Taking Stock of the Stimulus
Most of the direct spending in the $787 billion stimulus bill passed in February 2009 was targeted at infrastructure projects that could begin immediately and provide a quick injection of jobs into a reeling economy. But the legislation also provided more than $50 billion in grants to deploy energy and information technologies, and that money will take longer to spend. While the ultimate economic value of the investment is yet to be determined (see “Cash for Infrastructure”), the map above shows that the money is at last beginning to flow. The bar shows how much money was authorized, how much of it has been awarded to specific projects, and how much has been paid out. While just $381 million of the $7.2 billion authorized to bring broadband to rural areas had been spent as of June 30, for example, nearly $2.5 billion has been awarded, and the rest should be spoken for by September. The Department of Energy, which controls $32.7 billion for clean energy, has also picked up the pace, awarding hundreds of grants to projects around the country.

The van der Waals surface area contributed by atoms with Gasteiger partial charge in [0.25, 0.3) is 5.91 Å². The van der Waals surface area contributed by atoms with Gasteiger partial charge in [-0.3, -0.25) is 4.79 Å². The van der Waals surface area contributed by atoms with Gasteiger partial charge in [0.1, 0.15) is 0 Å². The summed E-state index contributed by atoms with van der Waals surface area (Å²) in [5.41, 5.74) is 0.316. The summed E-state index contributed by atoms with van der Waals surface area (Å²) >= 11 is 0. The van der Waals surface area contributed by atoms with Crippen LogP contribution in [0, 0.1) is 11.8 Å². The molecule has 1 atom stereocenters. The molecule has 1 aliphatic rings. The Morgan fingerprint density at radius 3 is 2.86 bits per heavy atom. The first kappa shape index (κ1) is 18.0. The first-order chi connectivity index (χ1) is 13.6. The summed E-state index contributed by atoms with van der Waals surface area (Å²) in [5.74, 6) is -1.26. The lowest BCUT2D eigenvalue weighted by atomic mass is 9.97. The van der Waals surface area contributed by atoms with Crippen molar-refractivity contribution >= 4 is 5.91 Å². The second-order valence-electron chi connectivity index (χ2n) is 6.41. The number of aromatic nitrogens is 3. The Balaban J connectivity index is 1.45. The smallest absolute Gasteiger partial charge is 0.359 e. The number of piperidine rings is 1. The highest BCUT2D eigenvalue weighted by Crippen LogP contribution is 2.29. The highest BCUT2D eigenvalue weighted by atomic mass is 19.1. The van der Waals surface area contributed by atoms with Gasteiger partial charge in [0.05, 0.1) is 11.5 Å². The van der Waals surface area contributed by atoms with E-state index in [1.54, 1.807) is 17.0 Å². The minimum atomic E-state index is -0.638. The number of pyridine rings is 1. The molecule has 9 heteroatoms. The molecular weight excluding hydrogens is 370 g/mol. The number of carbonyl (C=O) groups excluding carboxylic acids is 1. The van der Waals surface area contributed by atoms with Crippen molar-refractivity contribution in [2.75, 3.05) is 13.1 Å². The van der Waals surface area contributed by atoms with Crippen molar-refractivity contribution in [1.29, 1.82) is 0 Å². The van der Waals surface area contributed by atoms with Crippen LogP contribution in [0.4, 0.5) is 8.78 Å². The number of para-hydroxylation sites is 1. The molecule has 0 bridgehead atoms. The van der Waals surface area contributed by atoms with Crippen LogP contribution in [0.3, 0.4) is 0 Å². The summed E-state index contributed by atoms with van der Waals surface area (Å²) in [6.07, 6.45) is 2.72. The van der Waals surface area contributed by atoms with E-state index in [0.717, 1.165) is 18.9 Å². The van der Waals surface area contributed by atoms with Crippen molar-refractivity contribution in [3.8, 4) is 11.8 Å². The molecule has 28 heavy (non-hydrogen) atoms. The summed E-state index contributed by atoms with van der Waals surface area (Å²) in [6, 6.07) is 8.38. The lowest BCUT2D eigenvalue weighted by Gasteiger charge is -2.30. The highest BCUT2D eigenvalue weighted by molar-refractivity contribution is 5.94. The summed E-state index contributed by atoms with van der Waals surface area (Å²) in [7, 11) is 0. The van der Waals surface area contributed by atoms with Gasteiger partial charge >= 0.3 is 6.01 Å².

Geoffrey Hinton tells us why he’s now scared of the tech he helped build
“I have suddenly switched my views on whether these things are going to be more intelligent than us.”
Meet the people who use Notion to plan their whole lives
The workplace tool’s appeal extends far beyond organizing work projects. Many users find it’s just as useful for managing their free time.
Learning to code isn’t enough
Historically, learn-to-code efforts have provided opportunities for the few, but new efforts are aiming to be inclusive.
Deep learning pioneer Geoffrey Hinton has quit Google
Hinton will be speaking at EmTech Digital on Wednesday.
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